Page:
Sonora Slocum was appointed Principal Flute of the Milwaukee Symphony Orchestra in 2012 at the age of 22 and has performed with orchestras around the country including guest principal flute with the Chicago Symphony Orchestra and the Orpheus Chamber Orchestra. She has appeared with the Philadelphia Orchestra on flute and piccolo. Her collaborations as guest principal include touring and audio recordings with the Orpheus Chamber Orchestra as well as visual recordings with the Philharmonia Orchestra of New York at Lincoln Center. Slocum has worked under such renowned conductors as Charles Dutoit, Christoph Eschenbach, Rafael Frühbeck de Burgos, Sir Simon Rattle, Edo de Waart, Otto-Werner Mueller, John Williams and David Zinman, among many others. A recent review stated that “Slocum has a HUGE sound…and a wizard’s bag resplendent with technical prowess and musical freshness.” The conception of this debut album, Return, stemmed from Slocum’s interest in astrology and reflects on this period of her life; her first Saturn Return.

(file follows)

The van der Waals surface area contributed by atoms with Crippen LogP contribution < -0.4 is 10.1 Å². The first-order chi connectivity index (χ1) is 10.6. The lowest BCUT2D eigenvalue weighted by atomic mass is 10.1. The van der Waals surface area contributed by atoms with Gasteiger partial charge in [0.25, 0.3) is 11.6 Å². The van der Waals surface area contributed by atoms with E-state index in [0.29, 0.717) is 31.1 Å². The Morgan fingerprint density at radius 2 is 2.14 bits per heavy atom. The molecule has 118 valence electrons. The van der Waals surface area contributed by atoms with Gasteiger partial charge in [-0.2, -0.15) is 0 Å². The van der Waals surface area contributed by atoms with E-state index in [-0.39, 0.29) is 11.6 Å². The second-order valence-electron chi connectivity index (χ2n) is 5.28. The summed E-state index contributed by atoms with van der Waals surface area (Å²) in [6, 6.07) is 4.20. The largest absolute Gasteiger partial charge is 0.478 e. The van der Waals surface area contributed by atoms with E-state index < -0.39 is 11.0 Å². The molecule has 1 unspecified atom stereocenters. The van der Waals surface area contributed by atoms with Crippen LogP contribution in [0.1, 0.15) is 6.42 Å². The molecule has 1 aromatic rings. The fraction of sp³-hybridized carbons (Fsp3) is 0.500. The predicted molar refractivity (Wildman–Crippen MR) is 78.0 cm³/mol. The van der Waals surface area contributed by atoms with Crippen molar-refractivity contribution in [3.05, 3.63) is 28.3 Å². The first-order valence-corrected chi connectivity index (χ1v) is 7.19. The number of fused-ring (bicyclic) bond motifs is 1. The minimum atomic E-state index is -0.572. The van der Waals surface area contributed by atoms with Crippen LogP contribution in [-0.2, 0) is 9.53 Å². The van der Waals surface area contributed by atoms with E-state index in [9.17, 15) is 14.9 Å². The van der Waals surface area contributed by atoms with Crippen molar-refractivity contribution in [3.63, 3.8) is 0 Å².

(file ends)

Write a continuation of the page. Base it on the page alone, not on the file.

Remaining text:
The tracks on this album represent both pivotal repertoire for flutists and some of the most technically demanding. Samuel Barber (1910-1981) spent a summer in Martha’s Vineyard where he wrote Canzone for flute and piano for his friend Manfred Ibel, a German art student and amateur flutist. Several years later Barber found a new application for the music as the second movement of his Piano Concerto, commissioned for the opening of Lincoln Center. The Suite Paysanne Hongroise by Béla Bartók is a perfect example of Bartók’s affinity for transcribing traditional folk songs and adapting them to a concert performance setting. Originally for solo piano, Paul Arma, a student of Bartók, transcribed most of the work for flute and piano in 1952. Copland’s Duo was commissioned by the Curtis Institute students of former Philadelphia Orchestra principal flutist and Curtis flute teacher, William Kincaid, and led to Sonora Slocum’s decision recording the album at Curtis, Slocum’s alma mater. Movement 1 has sweeping lyricism and broad, appealing musical themes while the second movement has a forlorn and lonely mood, poetic, and is somewhat mournful; the third is buoyant and dance-like to close to the work. Chopin was the first Western Classical composer to employ Slavic elements in his compositions. Nocturne in C-sharp minor, Op. Posthumous, originally for solo piano written in 1830, was published 21 years after his death in 1870. The work is sometimes called Reminiscence, fitting perfectly with the concept of this album. George Hüe’s Fantaisie is far from the realm of impressionism, showcasing the musical exploration of French composers at the turn of the century. The piece is dedicated to Paul Taffanel, a professor at the famous French flute school. Ballade by Swiss composer Frank Martin is a musical gem, written as an examination piece for the 1939 International Geneva Competition. The Ballade is a short, technical work for flute regarded as almost a ‘right of passage’ for flutists. Syrinx, by Claude Debussy, paints the story of the nymph Syrinx and the god Pan. Though the piece is rather short, it has been credited as a pivotal part of developing solo flute repertoire in the early twentieth century.